The American Scholar‘s Spring 2009 issue includes two features on Robert Phelps, who co-founded the Grove Press, edited numerous collections of the writings of Colette, Glenway Wescott, Ned Rorem, and others, was called “the best book reviewer in America” by Garry Wills, and struggled for 30 years to produce a second novel to follow his well-received 1958 debut, Heroes and Orators. The first, “Dawn of a Literary Friendship”, features the first dozen of over 200 letters exchanged between Phelps and the novelist James Salter between 1969 and Phelps’ death in 1989, an irresistable taste from what will be a future collection of their correspondence edited by John McIntyre.
Writing to Salter on Christmas Eve, 1969, Phelps gushes with admiration for Salter’s 1967 novel, A Sport and a Pastime (“my own favorite American novel of the ’60s”), his script for “Downhill Racer”, and his direction of the film, “Three”. Salter replied with praise for Phelps’ compilation of Colette’s autobiographical writings, Earthly Paradise: “I’ve given many copies away. Everything about it is beautiful. I love to pick it up.”
Salter was just hitting his stride as a writer. As Phelps struggled to create something original of his own, Salter slowly but steadily built up an oeuvre and a critical reputation as a writer who, in the words of Richard Ford, “writes American sentences better than anybody writing today.” Composer and diarist Ned Rorem has described Phelps’ letters as “witty, lewd, sage, generous, gossipy, aggressively self-effacing, montrously opinionated without bitchery, engrossed by the literary life in general while being always directed to a unique recipient, and generally weaving something extraordinary out of something ordinary.â€ As this first sample shows, the combination of Phelps’ and Salter’s talents and genuine mutual affective and admiration promises to represent one of the most interesting and enjoyable collections of American letters of the 20th century.
The second piece, “I wanted to Be Robert Phelps”, by Washington Post critic Michael Dirda, shows Phelps both as a man of tremendous erudition and enthusiasm for writers and artists of past and present. Phelps’ study and office in his Manhattan apartment was, in Dirda’s eyes,
… the perfect room. The wooden floors had been stained black, the walls completely lined with bookshelves. Curtains were always kept drawn, blocking out the day and night. A pole lamp stood next to a rather high-tech chrome and leather easy chair, while extension lights were clamped to the corners of bookcases. On a coffee table in the middle of the room there always lay page proofs, literary magazines, publishersâ€™ catalogues. Instead of a sofa, a daybed butted up against the back of a freestanding bookcase and was covered with pillows embroidered with scenes from classical mythology (Beckiâ€™s handiwork). Near the music cornerâ€”lots of Stravinsky, Poulenc, and Ravel LPsâ€”stood a long low set of white shelves on top of which rested more books, some heavy tumblers and a big bottle of Tanqueray gin.
Beneath the cultured lifestyle Dirda admired, however, Phelps struggled to with his own demons. He suffered from Parkinson’s disease for years, was prone to drinking at times, and agonized over his sexuality, which was one aspect of Heroes and Orators praised by critics such as Leslie Fiedler. And he constantly took himself to task for failing to produce “worthy books”. As he once wrote Salter,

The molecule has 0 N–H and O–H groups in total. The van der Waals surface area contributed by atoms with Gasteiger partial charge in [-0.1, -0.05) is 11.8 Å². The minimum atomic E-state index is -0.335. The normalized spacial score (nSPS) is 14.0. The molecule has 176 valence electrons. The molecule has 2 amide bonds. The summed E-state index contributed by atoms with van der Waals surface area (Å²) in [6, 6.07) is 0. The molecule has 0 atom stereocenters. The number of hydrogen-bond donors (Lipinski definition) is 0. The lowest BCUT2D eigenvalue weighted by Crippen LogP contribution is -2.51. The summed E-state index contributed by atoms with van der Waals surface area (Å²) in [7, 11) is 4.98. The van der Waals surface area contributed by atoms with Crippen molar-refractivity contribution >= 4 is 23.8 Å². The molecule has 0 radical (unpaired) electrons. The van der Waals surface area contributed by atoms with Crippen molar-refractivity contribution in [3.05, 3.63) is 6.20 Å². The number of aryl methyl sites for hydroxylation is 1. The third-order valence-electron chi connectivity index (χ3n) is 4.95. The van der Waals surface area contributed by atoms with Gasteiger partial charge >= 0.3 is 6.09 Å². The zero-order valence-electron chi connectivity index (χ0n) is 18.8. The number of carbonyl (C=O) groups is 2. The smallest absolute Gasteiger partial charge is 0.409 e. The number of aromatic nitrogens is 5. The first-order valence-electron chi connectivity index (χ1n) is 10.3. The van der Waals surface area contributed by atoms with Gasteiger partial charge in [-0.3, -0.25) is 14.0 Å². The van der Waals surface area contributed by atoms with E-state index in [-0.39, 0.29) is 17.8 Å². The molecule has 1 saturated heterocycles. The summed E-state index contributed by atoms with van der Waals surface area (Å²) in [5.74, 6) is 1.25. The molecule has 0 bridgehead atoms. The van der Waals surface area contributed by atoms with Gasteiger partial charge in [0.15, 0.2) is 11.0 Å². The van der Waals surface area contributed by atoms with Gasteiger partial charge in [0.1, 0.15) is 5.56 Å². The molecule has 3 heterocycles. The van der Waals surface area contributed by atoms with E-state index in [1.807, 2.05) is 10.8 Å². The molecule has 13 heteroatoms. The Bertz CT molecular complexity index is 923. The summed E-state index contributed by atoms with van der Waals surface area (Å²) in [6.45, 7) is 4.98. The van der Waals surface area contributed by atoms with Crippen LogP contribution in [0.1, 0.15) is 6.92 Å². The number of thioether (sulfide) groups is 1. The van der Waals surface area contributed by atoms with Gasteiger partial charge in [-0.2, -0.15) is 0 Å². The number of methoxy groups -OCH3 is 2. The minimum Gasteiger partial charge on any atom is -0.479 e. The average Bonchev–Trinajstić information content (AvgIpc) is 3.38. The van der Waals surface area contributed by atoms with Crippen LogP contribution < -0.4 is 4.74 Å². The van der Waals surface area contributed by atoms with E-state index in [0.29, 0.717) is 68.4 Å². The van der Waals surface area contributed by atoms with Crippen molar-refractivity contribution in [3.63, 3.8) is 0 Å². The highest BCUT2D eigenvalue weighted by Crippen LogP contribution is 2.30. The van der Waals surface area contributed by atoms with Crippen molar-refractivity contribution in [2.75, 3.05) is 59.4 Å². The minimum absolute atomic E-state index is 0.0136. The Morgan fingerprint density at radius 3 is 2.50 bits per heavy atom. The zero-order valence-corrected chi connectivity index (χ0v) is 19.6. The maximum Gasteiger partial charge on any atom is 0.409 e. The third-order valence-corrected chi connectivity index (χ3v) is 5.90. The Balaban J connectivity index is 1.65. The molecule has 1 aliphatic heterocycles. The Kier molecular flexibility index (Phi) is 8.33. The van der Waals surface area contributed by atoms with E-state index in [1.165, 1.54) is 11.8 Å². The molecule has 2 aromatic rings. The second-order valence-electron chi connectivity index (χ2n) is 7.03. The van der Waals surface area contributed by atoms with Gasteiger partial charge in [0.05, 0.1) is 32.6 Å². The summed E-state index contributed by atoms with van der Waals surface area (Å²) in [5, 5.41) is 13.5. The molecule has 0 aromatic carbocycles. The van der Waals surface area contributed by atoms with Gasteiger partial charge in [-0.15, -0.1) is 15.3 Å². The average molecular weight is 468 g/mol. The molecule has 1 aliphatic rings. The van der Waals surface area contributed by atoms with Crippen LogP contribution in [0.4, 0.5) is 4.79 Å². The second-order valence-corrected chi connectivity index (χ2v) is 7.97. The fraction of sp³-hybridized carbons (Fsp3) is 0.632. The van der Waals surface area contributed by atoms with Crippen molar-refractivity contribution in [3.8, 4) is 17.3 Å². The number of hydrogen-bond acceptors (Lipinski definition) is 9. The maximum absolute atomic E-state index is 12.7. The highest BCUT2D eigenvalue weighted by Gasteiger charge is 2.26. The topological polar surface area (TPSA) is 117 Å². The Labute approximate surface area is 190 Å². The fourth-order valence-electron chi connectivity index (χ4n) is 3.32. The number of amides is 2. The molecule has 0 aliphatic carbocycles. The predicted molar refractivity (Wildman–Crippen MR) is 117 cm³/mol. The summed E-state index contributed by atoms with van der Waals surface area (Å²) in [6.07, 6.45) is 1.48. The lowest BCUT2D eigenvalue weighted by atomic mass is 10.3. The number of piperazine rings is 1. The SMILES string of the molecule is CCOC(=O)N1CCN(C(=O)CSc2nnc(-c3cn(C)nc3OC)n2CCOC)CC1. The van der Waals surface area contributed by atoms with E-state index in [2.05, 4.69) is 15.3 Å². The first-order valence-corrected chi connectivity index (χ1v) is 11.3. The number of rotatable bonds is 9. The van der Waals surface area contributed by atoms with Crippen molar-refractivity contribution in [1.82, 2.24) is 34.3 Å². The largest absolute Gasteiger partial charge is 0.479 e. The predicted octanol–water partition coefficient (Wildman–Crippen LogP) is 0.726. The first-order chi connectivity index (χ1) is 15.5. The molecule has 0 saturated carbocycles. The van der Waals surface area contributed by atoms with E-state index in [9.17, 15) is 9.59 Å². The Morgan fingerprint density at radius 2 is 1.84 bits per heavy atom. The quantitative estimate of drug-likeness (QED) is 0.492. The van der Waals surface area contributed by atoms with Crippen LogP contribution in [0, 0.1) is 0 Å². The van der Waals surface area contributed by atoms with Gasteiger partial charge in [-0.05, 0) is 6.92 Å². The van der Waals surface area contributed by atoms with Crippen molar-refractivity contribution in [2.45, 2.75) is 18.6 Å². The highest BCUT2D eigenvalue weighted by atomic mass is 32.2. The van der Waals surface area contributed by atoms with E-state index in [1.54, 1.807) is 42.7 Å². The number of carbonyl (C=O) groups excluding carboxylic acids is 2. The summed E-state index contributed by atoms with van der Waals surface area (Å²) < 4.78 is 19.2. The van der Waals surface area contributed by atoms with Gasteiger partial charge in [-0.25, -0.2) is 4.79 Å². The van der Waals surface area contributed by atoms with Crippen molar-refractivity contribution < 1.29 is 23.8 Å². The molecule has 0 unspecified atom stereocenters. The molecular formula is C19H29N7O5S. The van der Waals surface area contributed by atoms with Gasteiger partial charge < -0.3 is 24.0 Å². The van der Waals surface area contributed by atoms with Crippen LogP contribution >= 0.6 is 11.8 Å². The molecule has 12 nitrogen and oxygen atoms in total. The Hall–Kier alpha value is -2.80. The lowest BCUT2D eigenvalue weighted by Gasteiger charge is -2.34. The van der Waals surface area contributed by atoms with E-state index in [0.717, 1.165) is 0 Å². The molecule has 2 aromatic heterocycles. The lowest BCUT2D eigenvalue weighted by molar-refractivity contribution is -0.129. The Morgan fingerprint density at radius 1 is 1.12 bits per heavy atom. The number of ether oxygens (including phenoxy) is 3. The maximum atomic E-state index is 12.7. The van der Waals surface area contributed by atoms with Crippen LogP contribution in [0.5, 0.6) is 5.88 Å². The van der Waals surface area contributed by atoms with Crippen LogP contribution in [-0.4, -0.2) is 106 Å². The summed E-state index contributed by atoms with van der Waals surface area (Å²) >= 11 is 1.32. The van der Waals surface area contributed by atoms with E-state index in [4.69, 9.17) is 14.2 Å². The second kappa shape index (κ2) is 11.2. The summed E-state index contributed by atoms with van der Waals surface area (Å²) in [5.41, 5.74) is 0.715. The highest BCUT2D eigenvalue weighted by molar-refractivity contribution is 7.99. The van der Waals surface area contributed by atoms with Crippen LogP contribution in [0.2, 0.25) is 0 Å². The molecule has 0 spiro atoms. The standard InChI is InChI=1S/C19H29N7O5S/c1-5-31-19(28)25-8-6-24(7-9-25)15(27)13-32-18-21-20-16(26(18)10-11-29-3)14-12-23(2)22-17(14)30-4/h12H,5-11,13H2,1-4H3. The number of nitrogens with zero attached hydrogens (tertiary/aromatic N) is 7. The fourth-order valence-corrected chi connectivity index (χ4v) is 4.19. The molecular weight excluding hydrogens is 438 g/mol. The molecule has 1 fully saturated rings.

As it is, for 20 years, I have only scrounged at making a living: a low standard of survival and hundreds of articles, reviews, flower arrangements of other peopleâ€™s prose, etc. Not a good form of hell at all. This has become terribly clear to me in the past 6 weeks when I have been going through sheaves of old printed matter with a view to making our publisher a book called Following. I have been appalled by the waste, the thousands and thousands of irretrievable words on which nevertheless I worked long and hard and sometimes until 5 a.m. No. Somewhere I took a wrong turning. I should not have tried to earn my living with my typewriter. I should have become a surveyor, or an airline ticket salesman, or a cat burglar. As it is, I am far far beyond the point of no return and such powers as I once counted onâ€”the ability to write to order and out of my own battiness, so to speakâ€”are suddenly gone.
Instead of writing more novels, Phelps collected, annotated and edited. Colette’s writings. James Agee’s letters. Glenway Westcott’s miscellania. Ned Rorem’s first diaries. And The Literary Life; a Scrapbook Almanac of the Anglo-American Literary Scene From 1900 to 1950, which one reviewer called “a loving elegy, a larky swansong, a doting, dotty, but undaunted Souvenir Album for books, books, books, and for all the men and women who ever believed in making them.” And Dirda says of it, “Iâ€™ve since carried the book with me my whole life; it has been on my bedside table wherever I have lived. I have read it over and over.”
He also taught writing, mostly at the New School, and inspired dozens of his students. Dan Wakefield portrays Phelps as his primary influence in his memoir, New York in the Fifties, as does Derek Alger on the online magazine, Pif.
Perhaps Phelps just didn’t recognize–or value, at least–the talent he seems to have genuinely had, even though he admitted it in one of his early letters to Salter:
Scrapbooks, footnotes, almanacs, letters, diaries, questionnaires, marginalia, memos, alphabetsâ€¦how I love them. Pasolini once called himself a â€œpasticheur.â€ I think I am an annotator. The story exists for the scribbled notes in the margin.
Certainly the warm spot Phelps’ pastiches of Colette and others continues to hold in the hearts of their readers suggests that his energies may have been better spent in creating them than in writing novels that might well have been forgotten as quickly as Heroes and Orators was.